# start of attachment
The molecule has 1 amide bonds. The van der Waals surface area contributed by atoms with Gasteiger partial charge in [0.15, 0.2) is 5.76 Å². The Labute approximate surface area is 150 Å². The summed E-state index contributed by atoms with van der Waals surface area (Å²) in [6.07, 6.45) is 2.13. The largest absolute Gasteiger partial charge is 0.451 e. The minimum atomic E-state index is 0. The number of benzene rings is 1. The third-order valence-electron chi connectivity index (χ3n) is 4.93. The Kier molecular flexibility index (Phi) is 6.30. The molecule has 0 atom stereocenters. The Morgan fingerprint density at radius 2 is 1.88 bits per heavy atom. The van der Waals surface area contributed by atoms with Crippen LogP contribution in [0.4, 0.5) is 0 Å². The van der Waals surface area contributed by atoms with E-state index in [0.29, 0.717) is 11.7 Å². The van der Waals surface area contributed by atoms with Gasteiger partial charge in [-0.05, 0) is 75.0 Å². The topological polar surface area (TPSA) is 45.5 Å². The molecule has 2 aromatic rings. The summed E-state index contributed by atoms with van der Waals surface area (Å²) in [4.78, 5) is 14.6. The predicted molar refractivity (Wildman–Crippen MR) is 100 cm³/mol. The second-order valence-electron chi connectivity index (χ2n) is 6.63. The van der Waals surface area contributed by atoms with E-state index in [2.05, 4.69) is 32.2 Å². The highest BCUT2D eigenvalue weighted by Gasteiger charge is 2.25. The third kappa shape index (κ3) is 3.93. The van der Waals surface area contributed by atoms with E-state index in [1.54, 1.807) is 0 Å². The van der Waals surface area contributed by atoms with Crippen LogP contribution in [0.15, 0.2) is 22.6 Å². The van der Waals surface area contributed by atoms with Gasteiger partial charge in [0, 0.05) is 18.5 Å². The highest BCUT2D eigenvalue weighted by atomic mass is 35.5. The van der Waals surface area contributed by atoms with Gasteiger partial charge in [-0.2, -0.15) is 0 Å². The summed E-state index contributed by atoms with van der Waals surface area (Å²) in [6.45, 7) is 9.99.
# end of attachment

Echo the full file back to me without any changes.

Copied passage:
The molecule has 1 amide bonds. The van der Waals surface area contributed by atoms with Gasteiger partial charge in [0.15, 0.2) is 5.76 Å². The Labute approximate surface area is 150 Å². The summed E-state index contributed by atoms with van der Waals surface area (Å²) in [6.07, 6.45) is 2.13. The largest absolute Gasteiger partial charge is 0.451 e. The minimum atomic E-state index is 0. The number of benzene rings is 1. The third-order valence-electron chi connectivity index (χ3n) is 4.93. The Kier molecular flexibility index (Phi) is 6.30. The molecule has 0 atom stereocenters. The Morgan fingerprint density at radius 2 is 1.88 bits per heavy atom. The van der Waals surface area contributed by atoms with Crippen LogP contribution in [0.4, 0.5) is 0 Å². The van der Waals surface area contributed by atoms with E-state index in [0.29, 0.717) is 11.7 Å². The van der Waals surface area contributed by atoms with Gasteiger partial charge in [-0.05, 0) is 75.0 Å². The topological polar surface area (TPSA) is 45.5 Å². The molecule has 2 aromatic rings. The summed E-state index contributed by atoms with van der Waals surface area (Å²) in [4.78, 5) is 14.6. The predicted molar refractivity (Wildman–Crippen MR) is 100 cm³/mol. The second-order valence-electron chi connectivity index (χ2n) is 6.63. The van der Waals surface area contributed by atoms with E-state index in [2.05, 4.69) is 32.2 Å². The highest BCUT2D eigenvalue weighted by Gasteiger charge is 2.25. The third kappa shape index (κ3) is 3.93. The van der Waals surface area contributed by atoms with E-state index in [1.54, 1.807) is 0 Å². The van der Waals surface area contributed by atoms with Crippen LogP contribution in [0.15, 0.2) is 22.6 Å². The van der Waals surface area contributed by atoms with Gasteiger partial charge in [0, 0.05) is 18.5 Å². The highest BCUT2D eigenvalue weighted by atomic mass is 35.5. The van der Waals surface area contributed by atoms with Gasteiger partial charge in [-0.2, -0.15) is 0 Å². The summed E-state index contributed by atoms with van der Waals surface area (Å²) in [6.45, 7) is 9.99.